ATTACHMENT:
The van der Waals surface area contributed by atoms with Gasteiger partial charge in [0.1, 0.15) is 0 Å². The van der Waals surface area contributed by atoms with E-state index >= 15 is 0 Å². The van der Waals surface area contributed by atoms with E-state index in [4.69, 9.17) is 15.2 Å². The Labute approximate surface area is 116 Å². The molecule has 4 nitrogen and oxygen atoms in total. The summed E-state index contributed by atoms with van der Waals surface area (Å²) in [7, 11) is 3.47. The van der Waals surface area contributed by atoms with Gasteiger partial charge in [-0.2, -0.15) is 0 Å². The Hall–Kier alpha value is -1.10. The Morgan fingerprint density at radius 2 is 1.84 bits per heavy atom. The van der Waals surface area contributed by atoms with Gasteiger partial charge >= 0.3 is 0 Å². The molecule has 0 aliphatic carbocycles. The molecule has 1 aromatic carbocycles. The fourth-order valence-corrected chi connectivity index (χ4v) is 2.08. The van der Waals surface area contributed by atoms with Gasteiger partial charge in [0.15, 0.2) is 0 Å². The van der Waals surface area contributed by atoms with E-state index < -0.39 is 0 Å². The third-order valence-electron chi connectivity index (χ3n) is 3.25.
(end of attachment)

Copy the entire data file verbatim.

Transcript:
The van der Waals surface area contributed by atoms with Gasteiger partial charge in [0.1, 0.15) is 0 Å². The van der Waals surface area contributed by atoms with E-state index >= 15 is 0 Å². The van der Waals surface area contributed by atoms with E-state index in [4.69, 9.17) is 15.2 Å². The Labute approximate surface area is 116 Å². The molecule has 4 nitrogen and oxygen atoms in total. The summed E-state index contributed by atoms with van der Waals surface area (Å²) in [7, 11) is 3.47. The van der Waals surface area contributed by atoms with Gasteiger partial charge in [-0.2, -0.15) is 0 Å². The Hall–Kier alpha value is -1.10. The Morgan fingerprint density at radius 2 is 1.84 bits per heavy atom. The van der Waals surface area contributed by atoms with Gasteiger partial charge >= 0.3 is 0 Å². The molecule has 0 aliphatic carbocycles. The molecule has 1 aromatic carbocycles. The fourth-order valence-corrected chi connectivity index (χ4v) is 2.08. The van der Waals surface area contributed by atoms with Gasteiger partial charge in [0.15, 0.2) is 0 Å². The van der Waals surface area contributed by atoms with E-state index < -0.39 is 0 Å². The third-order valence-electron chi connectivity index (χ3n) is 3.25.